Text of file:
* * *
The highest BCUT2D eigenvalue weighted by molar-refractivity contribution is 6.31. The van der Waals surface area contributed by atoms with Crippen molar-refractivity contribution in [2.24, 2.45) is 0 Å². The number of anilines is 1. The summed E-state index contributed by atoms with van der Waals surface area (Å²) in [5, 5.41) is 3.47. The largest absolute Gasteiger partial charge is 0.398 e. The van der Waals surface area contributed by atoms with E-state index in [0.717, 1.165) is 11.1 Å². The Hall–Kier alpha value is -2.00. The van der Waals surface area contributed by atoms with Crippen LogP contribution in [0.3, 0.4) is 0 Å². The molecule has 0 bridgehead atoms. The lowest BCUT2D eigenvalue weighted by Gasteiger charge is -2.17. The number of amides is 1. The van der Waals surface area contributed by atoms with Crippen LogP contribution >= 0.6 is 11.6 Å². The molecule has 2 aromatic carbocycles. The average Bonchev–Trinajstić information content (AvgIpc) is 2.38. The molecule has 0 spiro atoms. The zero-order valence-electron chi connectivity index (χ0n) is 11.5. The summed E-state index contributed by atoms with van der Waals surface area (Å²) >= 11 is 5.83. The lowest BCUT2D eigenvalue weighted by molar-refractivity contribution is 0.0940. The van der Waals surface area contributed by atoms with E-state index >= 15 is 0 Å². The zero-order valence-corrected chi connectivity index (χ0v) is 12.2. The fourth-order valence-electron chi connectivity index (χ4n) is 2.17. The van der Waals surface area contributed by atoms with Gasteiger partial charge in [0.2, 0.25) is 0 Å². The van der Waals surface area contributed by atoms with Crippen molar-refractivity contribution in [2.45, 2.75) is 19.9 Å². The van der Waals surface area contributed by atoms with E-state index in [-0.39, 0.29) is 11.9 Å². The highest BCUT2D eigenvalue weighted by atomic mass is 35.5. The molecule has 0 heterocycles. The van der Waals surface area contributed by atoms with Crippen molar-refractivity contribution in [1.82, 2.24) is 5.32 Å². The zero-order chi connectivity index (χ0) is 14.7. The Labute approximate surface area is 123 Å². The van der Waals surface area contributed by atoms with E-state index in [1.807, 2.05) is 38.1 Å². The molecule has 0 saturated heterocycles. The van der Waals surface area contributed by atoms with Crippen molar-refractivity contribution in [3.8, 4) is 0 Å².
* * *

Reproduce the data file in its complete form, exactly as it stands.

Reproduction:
The highest BCUT2D eigenvalue weighted by molar-refractivity contribution is 6.31. The van der Waals surface area contributed by atoms with Crippen molar-refractivity contribution in [2.24, 2.45) is 0 Å². The number of anilines is 1. The summed E-state index contributed by atoms with van der Waals surface area (Å²) in [5, 5.41) is 3.47. The largest absolute Gasteiger partial charge is 0.398 e. The van der Waals surface area contributed by atoms with E-state index in [0.717, 1.165) is 11.1 Å². The Hall–Kier alpha value is -2.00. The van der Waals surface area contributed by atoms with Crippen LogP contribution in [0.3, 0.4) is 0 Å². The molecule has 0 bridgehead atoms. The lowest BCUT2D eigenvalue weighted by Gasteiger charge is -2.17. The number of amides is 1. The van der Waals surface area contributed by atoms with Crippen LogP contribution >= 0.6 is 11.6 Å². The molecule has 2 aromatic carbocycles. The average Bonchev–Trinajstić information content (AvgIpc) is 2.38. The molecule has 0 spiro atoms. The zero-order valence-electron chi connectivity index (χ0n) is 11.5. The summed E-state index contributed by atoms with van der Waals surface area (Å²) >= 11 is 5.83. The lowest BCUT2D eigenvalue weighted by molar-refractivity contribution is 0.0940. The van der Waals surface area contributed by atoms with E-state index >= 15 is 0 Å². The zero-order valence-corrected chi connectivity index (χ0v) is 12.2. The fourth-order valence-electron chi connectivity index (χ4n) is 2.17. The van der Waals surface area contributed by atoms with Gasteiger partial charge in [0.2, 0.25) is 0 Å². The van der Waals surface area contributed by atoms with Crippen molar-refractivity contribution in [2.45, 2.75) is 19.9 Å². The van der Waals surface area contributed by atoms with E-state index in [-0.39, 0.29) is 11.9 Å². The highest BCUT2D eigenvalue weighted by atomic mass is 35.5. The molecule has 0 heterocycles. The van der Waals surface area contributed by atoms with Crippen molar-refractivity contribution in [1.82, 2.24) is 5.32 Å². The zero-order chi connectivity index (χ0) is 14.7. The Labute approximate surface area is 123 Å². The van der Waals surface area contributed by atoms with E-state index in [1.807, 2.05) is 38.1 Å². The molecule has 0 saturated heterocycles. The van der Waals surface area contributed by atoms with Crippen molar-refractivity contribution in [3.8, 4) is 0 Å².